So that’s why these things are so risky. And you take the example of a person who has never been in trouble before and they pick up a misdemeanor crime, let’s say, and they get put on probation. Well, they probably avoided jail time because they had a clean record and they presented themselves well at court and so they get probation instead of any jail time.
But then two months later, if they violate their probation, now all of a sudden they’re not the innocent little lamb that they were when they first came in. There’s a much greater chance that the judge is going to put them in jail. And if they then violate again on a second violation or a third violation of probation, the punishments get much more extreme, typically, because the court thinks that you’re being disrespectful in ignoring their orders.
How Are the Attitudes of the Probation Officers Toward the Individuals They Supervise?
Interviewer: Are the probation officers typically advocates for the individual? Or, could they be someone that could cause some problems?
Paul Tafelski: Usually, the probation officer is somebody who has a ton of people that they are supervising, and they have to stay very organized and they have to follow very diligent rules. And so some courts are more lenient and will work with the defendant more and cut them some slack.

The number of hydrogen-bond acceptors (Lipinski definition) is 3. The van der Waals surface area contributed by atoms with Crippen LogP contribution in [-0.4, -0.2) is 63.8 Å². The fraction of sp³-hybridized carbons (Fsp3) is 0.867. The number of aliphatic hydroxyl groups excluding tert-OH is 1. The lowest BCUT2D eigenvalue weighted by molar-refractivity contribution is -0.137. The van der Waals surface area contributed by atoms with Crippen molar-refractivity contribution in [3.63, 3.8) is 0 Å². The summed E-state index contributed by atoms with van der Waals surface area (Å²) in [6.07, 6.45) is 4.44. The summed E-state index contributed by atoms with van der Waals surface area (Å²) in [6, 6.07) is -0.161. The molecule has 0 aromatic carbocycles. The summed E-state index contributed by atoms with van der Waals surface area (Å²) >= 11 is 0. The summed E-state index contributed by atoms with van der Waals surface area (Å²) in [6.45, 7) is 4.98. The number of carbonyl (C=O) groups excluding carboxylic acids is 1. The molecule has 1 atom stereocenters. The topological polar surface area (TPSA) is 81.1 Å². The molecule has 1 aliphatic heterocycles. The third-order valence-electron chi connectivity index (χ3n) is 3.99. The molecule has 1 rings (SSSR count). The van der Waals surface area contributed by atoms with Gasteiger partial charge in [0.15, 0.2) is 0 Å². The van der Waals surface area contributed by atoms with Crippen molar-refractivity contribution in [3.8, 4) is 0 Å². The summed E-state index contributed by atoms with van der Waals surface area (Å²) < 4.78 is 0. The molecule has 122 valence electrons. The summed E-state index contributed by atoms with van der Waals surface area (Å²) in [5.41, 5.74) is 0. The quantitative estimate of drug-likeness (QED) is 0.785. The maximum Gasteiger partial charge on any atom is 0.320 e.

Other courts have a zero tolerance policy and will just violate you as soon as you make one mistake. I like to tell clients that ninety percent may be an “A” on your algebra test, but it’s an “E” in your probation performance. You basically have to have a hundred percent to be sure that you’re not going to get into trouble with the court.
It Is Possible to Apply for an Early Termination of Probation?
Interviewer: When you’re working with a client, can you usually petition the court to end someone’s probation early for good behavior?
Paul Tafelski: Many times, we’ve been successful at filing a motion to terminate probation. And usually, we can come up with a good reason like they’re applying to college and don’t want to be on probation at that time, or they want to get into the military and can’t be on probation. There are a number of different reasons where it makes sense to terminate them early and we have been successful in those motions on a fairly regular basis.
Do Some Individuals Unknowingly Violate Probation?
Interviewer: What are the top misconceptions that people have about probation? Also, how do people violate their probation without meaning to?